District). The Environmental Protection Agency (EPA) encouraged area-wide wastewater management as part of its large construction grants program in the 1970s. Cities were required to demonstrate that any proposed area-wide wastewater management system was cost effective. Because of economies of scale, the analysis tended to favor the creation of larger area-wide wastewater control facilities as opposed to many smaller treatment plants. The federal government also nurtured the use of area-wide planning agencies, typically called Councils of Government (COGs), to encourage area-wide solutions to water, wastewater, stormwater, transportation, and other infrastructure problems. Much of their financing comes from the federal government. As with individual utilities, these agencies can fund watershed conservation or restoration activities if they view it as part of their responsibility.

The Anacostia River Watershed is a good example of federal agency involvement in an urbanized watershed (Interagency Ecosystem Management Task Force, 1996). This 170 sq. mi. (440 sq. km.) sub-basin of the Potomac River basin flows through parts of the Washington, D.C. metropolitan area, and the key water quality issues are degradation by urbanization and agricultural activities. Restoration activities are being facilitated by the Washington Council of Governments in cooperation with several federal agencies. The Interagency Ecosystem Management Task Force (1996) critiqued the funding aspects of these activities, and reached the following conclusions:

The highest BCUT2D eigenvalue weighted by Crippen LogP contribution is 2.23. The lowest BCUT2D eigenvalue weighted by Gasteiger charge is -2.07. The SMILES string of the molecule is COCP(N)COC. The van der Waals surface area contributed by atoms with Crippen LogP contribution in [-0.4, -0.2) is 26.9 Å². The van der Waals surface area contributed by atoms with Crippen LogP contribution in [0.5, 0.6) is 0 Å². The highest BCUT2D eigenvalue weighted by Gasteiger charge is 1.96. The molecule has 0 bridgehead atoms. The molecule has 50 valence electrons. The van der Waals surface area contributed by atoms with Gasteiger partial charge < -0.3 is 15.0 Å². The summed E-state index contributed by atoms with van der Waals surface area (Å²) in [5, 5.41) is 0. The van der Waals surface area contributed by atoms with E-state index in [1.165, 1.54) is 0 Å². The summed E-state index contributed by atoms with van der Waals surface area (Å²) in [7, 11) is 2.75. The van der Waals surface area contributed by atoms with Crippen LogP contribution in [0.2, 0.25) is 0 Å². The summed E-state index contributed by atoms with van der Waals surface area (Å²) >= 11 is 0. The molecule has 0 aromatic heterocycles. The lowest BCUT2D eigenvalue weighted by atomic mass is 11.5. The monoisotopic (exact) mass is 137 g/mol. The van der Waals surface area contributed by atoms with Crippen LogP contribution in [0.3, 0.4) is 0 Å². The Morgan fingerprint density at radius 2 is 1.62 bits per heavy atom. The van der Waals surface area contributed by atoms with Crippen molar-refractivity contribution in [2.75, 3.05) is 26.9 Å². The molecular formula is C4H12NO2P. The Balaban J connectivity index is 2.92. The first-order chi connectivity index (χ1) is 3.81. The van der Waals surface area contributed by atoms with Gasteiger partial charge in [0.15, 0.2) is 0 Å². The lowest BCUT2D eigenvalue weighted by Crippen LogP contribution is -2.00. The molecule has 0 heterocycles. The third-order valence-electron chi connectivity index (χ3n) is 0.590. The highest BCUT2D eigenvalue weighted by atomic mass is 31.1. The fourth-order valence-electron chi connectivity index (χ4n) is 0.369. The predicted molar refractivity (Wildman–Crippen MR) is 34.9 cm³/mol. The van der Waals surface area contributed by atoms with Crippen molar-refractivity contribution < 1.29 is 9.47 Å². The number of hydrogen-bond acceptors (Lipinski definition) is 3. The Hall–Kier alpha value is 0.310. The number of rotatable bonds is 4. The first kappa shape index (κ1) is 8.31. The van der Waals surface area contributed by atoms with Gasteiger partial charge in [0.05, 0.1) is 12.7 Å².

• Grant availability: The Task Force recommended creation of a federal clearinghouse to inform state and local governments of federal grants for environmental restoration.
  • Grant scope: The allowable scope of grants tends to be too narrow.
  • Matching fund requirements: Local people recommended the elimination of matching fund requirements, especially for financially strapped communities.
  • Project operation and maintenance: The Task Force raised the issue that local communities may not have the resources to properly maintain projects, even if the federal government pays for installation.

County-Based and Agriculturally Oriented Districts

Some water organizations are formed around county boundaries. For example, Prince William County, Virginia, has established a three-county stormwater utility along the lines described for urban stormwater utilities (Pasquel et al., 1996). Some funds support watershed management, but in general counties are not significant funders of watershed activities.

Because of our nation's significant agricultural history and the importance of water to farming, a large number of agriculturally oriented districts have watershed responsibilities and provide some funding opportunities or in-kind services. The Natural Resources Conservation Service (NRCS) has developed water man-



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